The result is only interesting if the subjects were given the information first, and then asked whether they could predict their response better from that information than from someone else’s experience.

    Actually they were asked to predict which type of information would allow them to make the most accurate response *after* the date.

  12. Phil Goetz
    March 25, 2009

    Sorry, I hadn’t used DOIs before, and did not perceive it as a reference.

    The result is only interesting if the subjects were given the information first, and then asked whether they could predict their response better from that information than from someone else’s experience.

    Actually they were asked to predict which type of information would allow them to make the most accurate response *after* the date.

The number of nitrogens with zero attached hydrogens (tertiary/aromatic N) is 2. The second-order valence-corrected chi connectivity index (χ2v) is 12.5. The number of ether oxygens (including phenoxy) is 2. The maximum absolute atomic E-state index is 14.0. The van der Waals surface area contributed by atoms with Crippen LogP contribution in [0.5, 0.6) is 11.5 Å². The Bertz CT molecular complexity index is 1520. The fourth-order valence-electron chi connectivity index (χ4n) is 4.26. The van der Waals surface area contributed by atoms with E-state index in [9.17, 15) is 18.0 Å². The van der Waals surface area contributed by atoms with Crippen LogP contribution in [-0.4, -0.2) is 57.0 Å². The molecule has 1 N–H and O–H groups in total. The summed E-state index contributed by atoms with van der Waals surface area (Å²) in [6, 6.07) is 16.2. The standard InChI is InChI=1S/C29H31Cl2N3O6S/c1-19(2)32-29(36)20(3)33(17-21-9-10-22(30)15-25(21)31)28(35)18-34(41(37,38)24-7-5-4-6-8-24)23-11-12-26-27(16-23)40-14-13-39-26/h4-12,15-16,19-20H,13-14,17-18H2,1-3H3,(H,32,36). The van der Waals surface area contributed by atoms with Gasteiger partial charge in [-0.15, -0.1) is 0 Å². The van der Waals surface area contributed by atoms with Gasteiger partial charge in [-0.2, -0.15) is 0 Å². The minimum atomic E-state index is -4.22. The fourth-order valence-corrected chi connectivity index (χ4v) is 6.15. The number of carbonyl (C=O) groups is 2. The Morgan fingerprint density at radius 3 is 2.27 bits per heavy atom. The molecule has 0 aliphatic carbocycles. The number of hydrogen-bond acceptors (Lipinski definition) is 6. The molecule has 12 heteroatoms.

And, equally importantly, after being shown an example of the “simulationist” information. To quote the paper:

    Next, the second woman was escorted to the
    dating room, had a speed date, and then reported
    how much she enjoyed it (on the enjoyment
    scale). This report is hereinafter referred to as her
    affective report. The second woman also reported
    whether she believed that simulation information
    or surrogation information would have allowed
    her to make the more accurate prediction
    about the speed date she had and about a speed
    date that she might have in the future.

    That’s the crucial piece of information I wanted.